Ever since I moved back to Utah 20 years ago, Snowbird has been aggressively pursuing physical expansion of the resort to the point that it is almost nothing new. On the Park City side of the Wasatch Mountains, most of the land is privately owned so development is a foregone conclusion, which has led to almost no free public access to the mountains on this side. You can exit out of the resort gates, but with no uphill traffic allowed in Utah, you need to buy a ticket first. In Little and Big Cottonwood however, the ski resorts are mostly on leased Forest Service land, so expansion is much more controversial and involves public input, which resorts must hate.
My first experience with the Snowbird expansion machine was about 15 years ago when they were proposing to put in a 50,000 square foot “warming hut” on top of Hidden Peak. It was billed as being architecturally sensitive to the surroundings, but from the artists sketches it looked like they wanted to construct the Sydney Opera House at 11,000 in the central Wasatch. I attended the public hearing which was standing room only and overwhelmingly against the idea. After an hour or more of comments against the idea, the Commissioners asked if there was anyone in the audience who wanted to speak for it, which is when I first met the Three Horsemen of Irrational Wasatch Development – a child, a senior citizen of European heritage and a person in a wheelchair. Five minutes later, the decision was made – in the name of doing it for the children, the handicapped, senior citizens and of course, to be World Class, it was approved. Thank you very much. Goodnight. Exit out the back to a roar of disapproval.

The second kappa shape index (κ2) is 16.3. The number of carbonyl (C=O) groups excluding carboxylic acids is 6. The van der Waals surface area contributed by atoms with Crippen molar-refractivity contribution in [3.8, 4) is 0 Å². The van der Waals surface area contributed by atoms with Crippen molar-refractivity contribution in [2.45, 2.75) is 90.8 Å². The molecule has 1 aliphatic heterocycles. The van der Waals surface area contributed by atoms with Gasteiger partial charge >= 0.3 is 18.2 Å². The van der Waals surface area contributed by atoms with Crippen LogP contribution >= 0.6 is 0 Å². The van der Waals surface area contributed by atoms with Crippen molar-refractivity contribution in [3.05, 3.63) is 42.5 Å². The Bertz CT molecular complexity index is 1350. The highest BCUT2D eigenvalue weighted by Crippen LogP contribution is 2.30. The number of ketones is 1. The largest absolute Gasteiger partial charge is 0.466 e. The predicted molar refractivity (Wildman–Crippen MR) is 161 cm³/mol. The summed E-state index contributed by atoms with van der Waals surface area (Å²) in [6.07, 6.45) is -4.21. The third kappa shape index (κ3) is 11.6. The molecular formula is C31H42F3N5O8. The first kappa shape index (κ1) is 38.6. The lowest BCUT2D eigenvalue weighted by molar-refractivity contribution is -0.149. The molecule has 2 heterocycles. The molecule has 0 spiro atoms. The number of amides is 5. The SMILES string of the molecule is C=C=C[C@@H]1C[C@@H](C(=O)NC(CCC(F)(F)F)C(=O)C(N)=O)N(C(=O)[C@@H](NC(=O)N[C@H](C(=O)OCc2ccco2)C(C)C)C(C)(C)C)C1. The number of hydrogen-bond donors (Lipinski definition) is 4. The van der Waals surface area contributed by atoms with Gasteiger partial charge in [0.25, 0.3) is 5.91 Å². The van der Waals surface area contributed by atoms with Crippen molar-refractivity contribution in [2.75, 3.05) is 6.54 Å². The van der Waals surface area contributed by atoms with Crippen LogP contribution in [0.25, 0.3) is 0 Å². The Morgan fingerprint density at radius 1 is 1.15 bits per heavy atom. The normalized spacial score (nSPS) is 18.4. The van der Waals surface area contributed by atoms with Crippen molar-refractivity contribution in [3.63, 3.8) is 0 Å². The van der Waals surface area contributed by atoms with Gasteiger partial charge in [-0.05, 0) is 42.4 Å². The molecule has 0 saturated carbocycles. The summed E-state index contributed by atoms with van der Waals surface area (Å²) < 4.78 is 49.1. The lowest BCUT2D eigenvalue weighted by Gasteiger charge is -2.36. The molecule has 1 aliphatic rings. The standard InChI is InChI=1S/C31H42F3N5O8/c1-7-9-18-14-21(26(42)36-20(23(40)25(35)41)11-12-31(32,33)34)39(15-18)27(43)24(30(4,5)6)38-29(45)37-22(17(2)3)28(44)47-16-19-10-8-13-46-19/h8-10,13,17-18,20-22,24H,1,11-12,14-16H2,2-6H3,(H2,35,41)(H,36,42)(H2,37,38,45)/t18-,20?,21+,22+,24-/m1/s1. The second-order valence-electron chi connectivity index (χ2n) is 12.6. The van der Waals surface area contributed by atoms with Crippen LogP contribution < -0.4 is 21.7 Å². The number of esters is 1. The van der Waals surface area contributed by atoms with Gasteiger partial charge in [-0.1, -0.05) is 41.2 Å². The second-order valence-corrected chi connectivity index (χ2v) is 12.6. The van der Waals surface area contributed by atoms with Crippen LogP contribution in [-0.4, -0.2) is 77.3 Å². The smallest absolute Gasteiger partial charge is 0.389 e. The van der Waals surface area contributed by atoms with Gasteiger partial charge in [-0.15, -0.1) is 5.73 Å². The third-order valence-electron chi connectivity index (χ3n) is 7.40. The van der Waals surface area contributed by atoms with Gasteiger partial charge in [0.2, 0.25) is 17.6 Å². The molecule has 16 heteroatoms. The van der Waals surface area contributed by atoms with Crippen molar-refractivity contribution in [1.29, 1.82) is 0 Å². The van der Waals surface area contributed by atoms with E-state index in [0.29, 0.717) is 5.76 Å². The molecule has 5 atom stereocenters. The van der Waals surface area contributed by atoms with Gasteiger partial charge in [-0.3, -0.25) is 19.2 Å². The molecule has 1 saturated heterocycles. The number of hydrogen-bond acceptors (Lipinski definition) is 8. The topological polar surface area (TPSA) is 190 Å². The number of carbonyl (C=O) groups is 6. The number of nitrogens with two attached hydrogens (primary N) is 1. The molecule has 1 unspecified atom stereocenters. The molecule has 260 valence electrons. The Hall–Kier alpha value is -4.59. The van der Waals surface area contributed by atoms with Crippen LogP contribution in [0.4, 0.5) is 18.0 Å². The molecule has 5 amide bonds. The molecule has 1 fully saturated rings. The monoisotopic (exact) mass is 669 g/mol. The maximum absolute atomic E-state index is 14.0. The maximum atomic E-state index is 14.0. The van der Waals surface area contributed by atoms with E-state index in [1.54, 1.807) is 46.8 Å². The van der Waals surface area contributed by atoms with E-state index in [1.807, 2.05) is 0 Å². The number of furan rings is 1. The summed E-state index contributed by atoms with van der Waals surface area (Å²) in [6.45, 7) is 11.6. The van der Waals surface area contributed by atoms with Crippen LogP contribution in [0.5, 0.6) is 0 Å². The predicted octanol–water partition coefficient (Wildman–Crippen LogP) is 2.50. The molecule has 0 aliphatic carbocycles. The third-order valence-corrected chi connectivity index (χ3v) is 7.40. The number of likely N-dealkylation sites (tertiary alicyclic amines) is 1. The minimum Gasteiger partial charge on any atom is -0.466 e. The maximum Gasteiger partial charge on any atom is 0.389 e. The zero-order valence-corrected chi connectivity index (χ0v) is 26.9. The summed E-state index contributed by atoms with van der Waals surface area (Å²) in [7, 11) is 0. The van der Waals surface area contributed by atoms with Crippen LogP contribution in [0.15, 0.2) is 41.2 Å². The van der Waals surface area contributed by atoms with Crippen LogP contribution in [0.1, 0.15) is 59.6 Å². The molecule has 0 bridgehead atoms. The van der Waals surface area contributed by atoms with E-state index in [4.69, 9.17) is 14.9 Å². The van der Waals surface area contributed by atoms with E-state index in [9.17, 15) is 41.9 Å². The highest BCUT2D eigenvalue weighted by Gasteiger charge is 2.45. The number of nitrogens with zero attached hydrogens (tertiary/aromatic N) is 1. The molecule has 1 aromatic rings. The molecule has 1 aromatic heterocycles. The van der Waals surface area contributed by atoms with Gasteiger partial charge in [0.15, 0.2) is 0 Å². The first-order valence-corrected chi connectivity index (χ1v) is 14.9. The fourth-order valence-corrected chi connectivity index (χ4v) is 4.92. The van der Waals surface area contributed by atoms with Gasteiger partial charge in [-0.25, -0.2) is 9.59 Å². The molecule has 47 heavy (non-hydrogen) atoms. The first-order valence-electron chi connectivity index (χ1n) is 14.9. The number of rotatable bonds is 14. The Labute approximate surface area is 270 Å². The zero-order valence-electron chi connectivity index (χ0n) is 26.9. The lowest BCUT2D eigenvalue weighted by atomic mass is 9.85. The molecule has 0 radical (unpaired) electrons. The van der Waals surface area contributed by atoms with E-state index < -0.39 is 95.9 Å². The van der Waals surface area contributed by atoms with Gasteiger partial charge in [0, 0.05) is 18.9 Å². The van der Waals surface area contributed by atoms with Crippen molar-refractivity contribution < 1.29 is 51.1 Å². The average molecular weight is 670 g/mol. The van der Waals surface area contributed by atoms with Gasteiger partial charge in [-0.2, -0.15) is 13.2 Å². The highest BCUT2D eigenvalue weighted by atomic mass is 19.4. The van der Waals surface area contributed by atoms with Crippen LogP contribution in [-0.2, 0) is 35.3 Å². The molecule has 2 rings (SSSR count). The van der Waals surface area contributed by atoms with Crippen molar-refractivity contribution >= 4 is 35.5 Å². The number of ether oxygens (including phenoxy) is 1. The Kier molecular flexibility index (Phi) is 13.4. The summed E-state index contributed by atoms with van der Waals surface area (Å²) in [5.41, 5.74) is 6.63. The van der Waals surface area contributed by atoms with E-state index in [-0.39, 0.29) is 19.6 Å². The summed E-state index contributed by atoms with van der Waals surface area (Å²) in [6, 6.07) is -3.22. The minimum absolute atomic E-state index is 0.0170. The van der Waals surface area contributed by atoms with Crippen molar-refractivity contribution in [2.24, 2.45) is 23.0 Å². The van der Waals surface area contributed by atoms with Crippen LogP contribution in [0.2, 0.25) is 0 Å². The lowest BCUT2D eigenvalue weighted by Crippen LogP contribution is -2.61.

Lately Snowbird has been at it again, this time with a proposed “Alpine Coaster” which not only starts on the most iconic peak in Utah, Mount Superior, but also requires a bridge to cross over Highway 210 (the Little Cottonwood road) which is a State Scenic Byway. I missed the public hearing on this as it was scheduled right before the Christmas holidays (coincidence?), and the idea seemed so ludicrous that I was sure it would get shot down by the Planning Commission, which just goes to prove I’m incurably naive. Once again, a goofball idea was approved. Thank you very much. Goodnight. Exit to the rear.
The project is being appealed and a rally was held today at the Salt Lake County Planning Commission building to protest it. It is hard to say what Snowbird is up to with this and many of its other proposed atrocities. Projects like this destroy the very essence of the canyon, the neighbors hate it, the public hates it and it seems hard to believe they would ever recoup their costs on the structure. Then again, perhaps it is intended as Shock & Awe, which can then be converted to Bait & Switch. OK, we won’t build the Alpine Coaster, but instead we want (insert some lesser evil here). In any case, it doesn’t do much to endear me as a local to The ‘Bird, but I’m not their target customer anyway, so I suspect they could care less.
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